Black Holes

An artist's impression of a black hole with certain characteristic features, including a whirlpool of infalling matter, called an accretion disk. (Image Credit: NASA/Goddard Space Flight Center)

Black holes are astrophysical objects so named because their strong gravitational pull prevents light from escaping a boundary, known as an event horizon. Astronomers have never directly observed a black hole, but the gravitational effects that black holes exert on their cosmic environments reveal certain properties of these objects, such as mass. In 2015, researchers directly detected ripples in the space-time fabric of the universe, known as gravitational waves, for the first time, and which were apparently generated by the collision of two black holes. Altogether, scientists think that black holes come in three basic varieties. One type, called a "stellar" black hole, is created when a giant star collapses at the end of its life. These black holes have a mass of several to tens of times the mass of the Sun, packed into a volume the size of a city, and have been evidenced form indirect observations and gravitational waves. The second type, often dubbed an intermediate black hole, has more than a hundred times the mass of the Sun, and has not been observationally verified to date. The third kind, dubbed a "supermassive" black hole, is found at the heart of nearly all galaxies and can possess a mass of up to billions of times the Sun's. Matter drawn toward these black holes accelerates to high velocities, giving off prodigious, observable energy in the process. In the case of supermassive black holes, the output of energy and winds is so powerful, the objects can play a key role in the evolution of their host galaxies. Overall, black holes are extreme objects that fundamental laws of physics, such as general relativity and quantum mechanics, have failed to explain completely.

Did a Starry “Mosh Pit” Spawn LIGO’s Gravitational Waves?

Globular cluster
May 29, 2017

Much to their surprise, scientists are finding dozens of black holes deep within densely packed collections of stars called globular clusters. We spoke to three astrophysicists—Rainer Spurzem, Carl Rodriguez and Jay Strayder—who are using a record-breaking computer simulation, and other methods, to learn the clusters’ secrets, including whether they gave rise to recently observed ripples in space-time. 

Will a New Discovery Fast-track Our Understanding of the Origins of Galaxies and Gargantuan Black Holes?

Telescope
Mar 07, 2017

The Kavli Foundation spoke with three astrophysicists—Roberto Maiolino, Linhua Jiang and Marta Volonteri—about how a record haul of new, ultra-distant quasars will transform what we know about the early universe.

Why Dead Galaxies ‘Rest in Peace,’ Never to Form Stars Again

Red geyser galaxy
Sep 15, 2016

Scientists are discovering how powerful eruptions from monster black holes ensure dead galaxies cannot resurrect and make new stars. In a roundtable discussion, astrophysicists Edmond Cheung, Kevin Bundy and Christy Tremonti explain.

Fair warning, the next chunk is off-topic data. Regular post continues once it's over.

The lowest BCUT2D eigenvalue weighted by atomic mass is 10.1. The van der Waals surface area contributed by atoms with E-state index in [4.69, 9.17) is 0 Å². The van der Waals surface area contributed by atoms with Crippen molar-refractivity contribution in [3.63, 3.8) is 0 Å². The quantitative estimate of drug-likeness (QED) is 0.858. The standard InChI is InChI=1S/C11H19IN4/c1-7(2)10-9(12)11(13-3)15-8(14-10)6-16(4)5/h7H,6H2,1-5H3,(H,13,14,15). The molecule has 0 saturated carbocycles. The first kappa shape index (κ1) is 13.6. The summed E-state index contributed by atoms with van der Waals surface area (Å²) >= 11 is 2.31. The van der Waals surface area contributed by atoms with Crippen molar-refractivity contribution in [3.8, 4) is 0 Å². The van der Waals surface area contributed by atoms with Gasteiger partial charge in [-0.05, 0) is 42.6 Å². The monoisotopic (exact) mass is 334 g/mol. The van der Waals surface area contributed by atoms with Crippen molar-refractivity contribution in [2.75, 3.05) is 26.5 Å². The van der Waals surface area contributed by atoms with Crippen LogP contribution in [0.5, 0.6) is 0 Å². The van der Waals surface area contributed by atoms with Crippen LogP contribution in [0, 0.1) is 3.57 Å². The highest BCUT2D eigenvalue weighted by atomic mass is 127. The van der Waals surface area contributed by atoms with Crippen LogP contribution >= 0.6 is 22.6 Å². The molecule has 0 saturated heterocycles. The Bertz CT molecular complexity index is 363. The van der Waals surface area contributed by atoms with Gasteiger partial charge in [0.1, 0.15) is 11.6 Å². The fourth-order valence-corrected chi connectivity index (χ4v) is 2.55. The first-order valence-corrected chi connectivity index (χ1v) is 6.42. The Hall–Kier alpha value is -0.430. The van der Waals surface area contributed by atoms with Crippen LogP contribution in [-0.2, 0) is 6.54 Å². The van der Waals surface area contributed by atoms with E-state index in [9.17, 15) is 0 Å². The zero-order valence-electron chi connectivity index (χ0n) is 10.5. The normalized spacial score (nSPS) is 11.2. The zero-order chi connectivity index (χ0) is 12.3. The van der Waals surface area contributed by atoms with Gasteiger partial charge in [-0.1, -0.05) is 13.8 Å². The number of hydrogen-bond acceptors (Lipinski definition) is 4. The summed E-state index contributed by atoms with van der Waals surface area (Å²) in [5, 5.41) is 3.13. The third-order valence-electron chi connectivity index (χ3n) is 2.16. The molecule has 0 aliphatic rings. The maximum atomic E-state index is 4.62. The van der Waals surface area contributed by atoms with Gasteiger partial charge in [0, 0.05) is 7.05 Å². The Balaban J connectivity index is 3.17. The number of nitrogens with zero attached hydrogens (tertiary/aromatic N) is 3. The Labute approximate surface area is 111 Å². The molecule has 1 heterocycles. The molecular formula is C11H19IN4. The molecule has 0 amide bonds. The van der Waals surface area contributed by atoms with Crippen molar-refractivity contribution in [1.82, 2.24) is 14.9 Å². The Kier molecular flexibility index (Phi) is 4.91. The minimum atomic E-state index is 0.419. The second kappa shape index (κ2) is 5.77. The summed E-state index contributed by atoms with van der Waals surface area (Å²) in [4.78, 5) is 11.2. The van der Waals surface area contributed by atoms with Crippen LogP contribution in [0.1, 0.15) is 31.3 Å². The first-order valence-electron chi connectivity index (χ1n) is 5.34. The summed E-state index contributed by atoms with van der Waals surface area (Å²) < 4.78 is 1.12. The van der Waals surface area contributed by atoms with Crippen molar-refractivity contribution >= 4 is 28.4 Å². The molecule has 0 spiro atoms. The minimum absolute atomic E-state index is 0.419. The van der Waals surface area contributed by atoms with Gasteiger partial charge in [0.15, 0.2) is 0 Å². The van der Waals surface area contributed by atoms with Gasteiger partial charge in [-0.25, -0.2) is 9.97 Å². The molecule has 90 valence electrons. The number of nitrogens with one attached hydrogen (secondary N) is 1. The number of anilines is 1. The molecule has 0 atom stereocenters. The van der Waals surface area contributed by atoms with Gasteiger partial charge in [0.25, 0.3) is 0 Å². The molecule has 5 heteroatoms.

2016 Kavli Prize in Astrophysics: A Discussion with Kip Thorne and Rainer Weiss

Two black holes merging
Aug 15, 2016

Two winners of the 2016 Kavli Prize in Astrophysics, Kip S. Thorne and Rainer Weiss, discuss the impact of discovering gravitational waves with the enormous detector they spent more than 40 years developing.

Ripple Effect: Gravitational Waves Begin to Reveal a Hidden Universe

A visualization of a supercomputer simulation of merging black holes sending out gravitational waves. (Credit: NASA/C. Henze)
Feb 11, 2016

Three principal researchers at the Laser Interferometer Gravitational-Wave Observatory (LIGO)—Nergis Mavalvala, Rainer Weiss and Matthew Evans—reflect on the epic discovery of gravitational waves and how it will transform the way we see the cosmos.

Crowdsourcing the Universe: How Citizen Scientists are Driving Discovery

Gravitational lenses
Jan 13, 2016

Legions of volunteer, 'citizen scientists' are training their eyes on the sky and sharing in the thrill of discovery. In this Kavli roundtable, Citizen science leader Chris Lintott joins Anupreeta More and Aprajita Verma of the Space Warps project to discuss the exciting endeavor.

Bubbles From the Center of Our Galaxy: A Key to Understanding Dark Matter and the Milky Way's Past?

Jan 26, 2015

Fresh from the January Rossi Prize Lecture, the scientists who discovered the “Fermi bubbles,” two of the largest structures in the Milky Way, say the bubbles can tell of our galaxy’s past – and even help find dark matter.

Spotlight Live: Falling Into a Black Hole

Black hole
Sep 09, 2013

On September 25, Noon-12:50 PDT, Raphael Bousso, Juan Maldacena, Joseph Polchinski and Leonard Susskind (Stanford University) answer questions about the latest theories about what happens when matter falls into a black hole,.

Spotlight Live: Black Holes & Our Cosmic Evolution

Black hole
Sep 05, 2013

Billions of years ago, a subset of galaxies in the relatively young universe were producing new stars at a rate of 1,000 per year. 

Black Holes Revisited

Black hole
Sep 05, 2013

Andrea Merloni, Priyamvada Natarajan, Tommaso Treu and John Wise discuss the latest findings about black holes, including new questions about how supermassive black holes at the centers of galaxies came into existence.

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